Acquired immunodeficiency syndrome (AIDS) was first reported in 1981. Today, an estimated > 33 million people globally are infected and living with the etiological agent of AIDS, Human immunodeficiency virus type 1 (HIV-1), a member of the Retroviridae family of viruses, Lentivirus genu; and approximately 25 million individuals have died from AIDS . Although there are now more than 30 anti-HIV drugs developed, none can eliminate the virus completely and no prophylactic vaccines are currently available. Therefore, HIV continues to represent a significant public health problem that mandates intensified efforts and investment in both clinical management and research.
Mitogen-activated protein kinase (MAPK) pathways consist of a group of serine-threonine kinases and link extracellular signals to the machinery that controls fundamental cellular processes such as growth, pro-liferation, differentiation, migration, and apoptosis . MAPK pathways contain a three-tier kinase module, in which a MAPK is activated upon phosphorylation by a mitogen-activated protein kinase kinase (MAPKK), which in turn is activated when phosphorylated by a mitogen-activated protein kinase kinase kinase (MAPKKK).
To date, the MAPK pathways are mainly composed of extracellular signal-regulated kinase (ERK), Jun N-terminal kinase (JNK), and p38 MAPK signal pathways . The ERK pathway is the best studied of the mammalian MAPK pathways. In the ERK pathway, ERK (ERK1 and ERK2) is activated upon phosphorylation by MEK (MEK1 and MEK2), which is itself activated by Raf (Raf-1, B-Raf, and A-Raf). The ERK pathway is activated by numerous extracellular signals and responsible for the activation of a number of transcription factors participating in cell growth, proliferation, and differentiation [7, 21]. PD98059  is an effective ERK pathway-specific inhibitor. The c-Jun N-terminal kinase (JNK) cascade represents the other MAPK signaling pathway that is activated primarily by cytokines and exposure to environmental stress [6, 23]. The general substrate of JNKs is c-Jun but can also activate the transcription factors ATF-2, Elk-1, MEF-2c, p53, c-Myc and other factors such as Bcl-2, Bcl-xL [24, 25]. The JNK signaling pathway is mainly responsible for cell proliferation, apoptosis, and survival under stress and SP600125 is a JNK signaling pathway-specific inhibitor . The cellular p38 cascade is another MAPK signaling pathway and contributes to cell apoptosis and cell cycle regulation. The mammalian p38 pathway can be activated by a wide range of cellular stresses, such as inflammatory cytokines, pathogens, osmotic pressure, heat shock, ultraviolet radiation, oxidative stress, and mitogens, and can also be specifically inhibited by the p38 pathway inhibitor, SB203580 .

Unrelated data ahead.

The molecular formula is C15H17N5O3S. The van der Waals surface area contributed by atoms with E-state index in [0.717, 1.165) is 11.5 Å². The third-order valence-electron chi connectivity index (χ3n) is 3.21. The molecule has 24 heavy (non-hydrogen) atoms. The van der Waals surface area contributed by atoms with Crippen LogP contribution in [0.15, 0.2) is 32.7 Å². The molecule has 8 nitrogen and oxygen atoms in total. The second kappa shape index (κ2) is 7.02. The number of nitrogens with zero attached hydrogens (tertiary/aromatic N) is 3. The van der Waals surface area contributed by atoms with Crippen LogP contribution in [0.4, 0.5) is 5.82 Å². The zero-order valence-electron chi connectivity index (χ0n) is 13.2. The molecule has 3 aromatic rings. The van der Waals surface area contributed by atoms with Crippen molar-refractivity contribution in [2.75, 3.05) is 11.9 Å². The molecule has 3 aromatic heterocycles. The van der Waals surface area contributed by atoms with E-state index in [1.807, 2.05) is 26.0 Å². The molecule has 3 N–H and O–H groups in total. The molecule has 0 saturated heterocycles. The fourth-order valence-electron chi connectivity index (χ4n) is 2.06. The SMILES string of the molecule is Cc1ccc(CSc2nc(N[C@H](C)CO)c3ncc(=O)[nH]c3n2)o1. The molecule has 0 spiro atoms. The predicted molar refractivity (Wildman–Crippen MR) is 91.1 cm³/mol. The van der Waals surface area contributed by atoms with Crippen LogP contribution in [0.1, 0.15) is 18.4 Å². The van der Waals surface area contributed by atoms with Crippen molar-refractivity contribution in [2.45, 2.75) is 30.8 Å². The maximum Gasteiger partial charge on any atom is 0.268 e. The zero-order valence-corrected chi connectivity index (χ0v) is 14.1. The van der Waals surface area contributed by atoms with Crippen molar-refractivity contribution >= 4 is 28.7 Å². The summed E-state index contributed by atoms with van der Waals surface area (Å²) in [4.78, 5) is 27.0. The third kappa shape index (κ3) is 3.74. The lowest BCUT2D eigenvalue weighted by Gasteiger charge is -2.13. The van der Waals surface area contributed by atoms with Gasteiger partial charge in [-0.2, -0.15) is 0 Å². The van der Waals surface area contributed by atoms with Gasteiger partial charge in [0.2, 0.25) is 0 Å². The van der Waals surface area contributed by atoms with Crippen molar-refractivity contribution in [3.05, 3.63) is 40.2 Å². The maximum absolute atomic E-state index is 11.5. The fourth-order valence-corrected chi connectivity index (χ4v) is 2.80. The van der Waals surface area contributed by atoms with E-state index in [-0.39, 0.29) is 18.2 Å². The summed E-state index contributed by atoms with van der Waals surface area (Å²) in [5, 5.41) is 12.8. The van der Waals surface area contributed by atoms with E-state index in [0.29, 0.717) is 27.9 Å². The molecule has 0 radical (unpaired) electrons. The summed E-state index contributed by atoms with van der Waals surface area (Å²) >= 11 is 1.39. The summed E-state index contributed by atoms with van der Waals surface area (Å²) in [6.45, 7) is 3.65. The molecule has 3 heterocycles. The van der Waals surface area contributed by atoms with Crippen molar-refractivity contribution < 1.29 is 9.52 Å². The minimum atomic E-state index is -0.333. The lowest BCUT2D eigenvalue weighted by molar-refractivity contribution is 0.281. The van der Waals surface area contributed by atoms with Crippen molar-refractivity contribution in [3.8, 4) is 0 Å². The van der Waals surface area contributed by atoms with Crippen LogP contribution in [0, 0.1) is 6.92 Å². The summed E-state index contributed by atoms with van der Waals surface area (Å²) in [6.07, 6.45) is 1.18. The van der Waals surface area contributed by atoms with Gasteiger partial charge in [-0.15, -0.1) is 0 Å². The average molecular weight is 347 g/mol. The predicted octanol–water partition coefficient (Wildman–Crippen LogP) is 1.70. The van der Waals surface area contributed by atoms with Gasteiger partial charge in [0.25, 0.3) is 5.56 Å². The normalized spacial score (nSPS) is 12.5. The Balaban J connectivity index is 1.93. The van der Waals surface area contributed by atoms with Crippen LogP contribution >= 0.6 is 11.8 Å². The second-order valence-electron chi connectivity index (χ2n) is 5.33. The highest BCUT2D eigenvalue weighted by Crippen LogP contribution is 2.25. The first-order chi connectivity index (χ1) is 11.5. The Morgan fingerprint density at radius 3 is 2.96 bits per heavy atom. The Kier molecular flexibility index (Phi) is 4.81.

Previous studies have shown that HIV-1 infection can activate the host cellular MAPK signaling pathway by the viral proteins, gp120 [9, 18], Tat , and Nef . Conversely, activation of the MAPK signaling pathway can enhance HIV-1 gene expression level, viral genome replication level, and virus infection activity [3, 11, 26]. These studies have provided a new insight in the prevention and control of HIV-1 infection. In the current study, we further studied the contribution of each MAPK signal pathway com-ponent among the ERK, JNK, and p38 pathways to HIV-1 infection using pathway-specific inhibitors alone and in combination.
Down-regulation of HIV-1 Infection by Inhibition of the MAPK Signaling Pathway*
- Received Date: 20 January 2011
- Accepted Date: 15 February 2011
Abstract: The human immunodeficiency virus type 1 (HIV-1) can interact with and exploit the host cellular machinery to replicate and propagate itself. Numerous studies have shown that the Mitogen-activated protein kinase (MAPK) signal pathway can positively regulate the replication of HIV-1, but exactly how each MAPK pathway affects HIV-1 infection and replication is not understood. In this study, we used the Extracellular signal-regulated kinase (ERK) pathway inhibitor, PD98059, the Jun N-terminal kinase (JNK) pathway inhibitor, SP600125, and the p38 pathway inhibitor, SB203580, to investigate the roles of these pathways in HIV-1 replication. We found that application of PD98059 results in a strong VSV-G pseudotyped HIV-1NL4-3 luciferase reporter virus and HIV-1NL4-3 virus inhibition activity. In addition, SB203580 and SP600125 also elicited marked VSV-G pseudotyped HIV-1NL4-3 luciferase reporter virus inhibition activity but no HIV-1NL4-3 virus inhibition activity. We also found that SB203580 and SP600125 can enhance the HIV-1 inhibition activity of PD98059 when cells were treated with all three MAPK pathway inhibitors in combination. Finally, we show that HIV-1 virus inhibition activity of the MAPK pathway inhibitors was the result of the negative regulation of HIV-1 LTR promoter activity.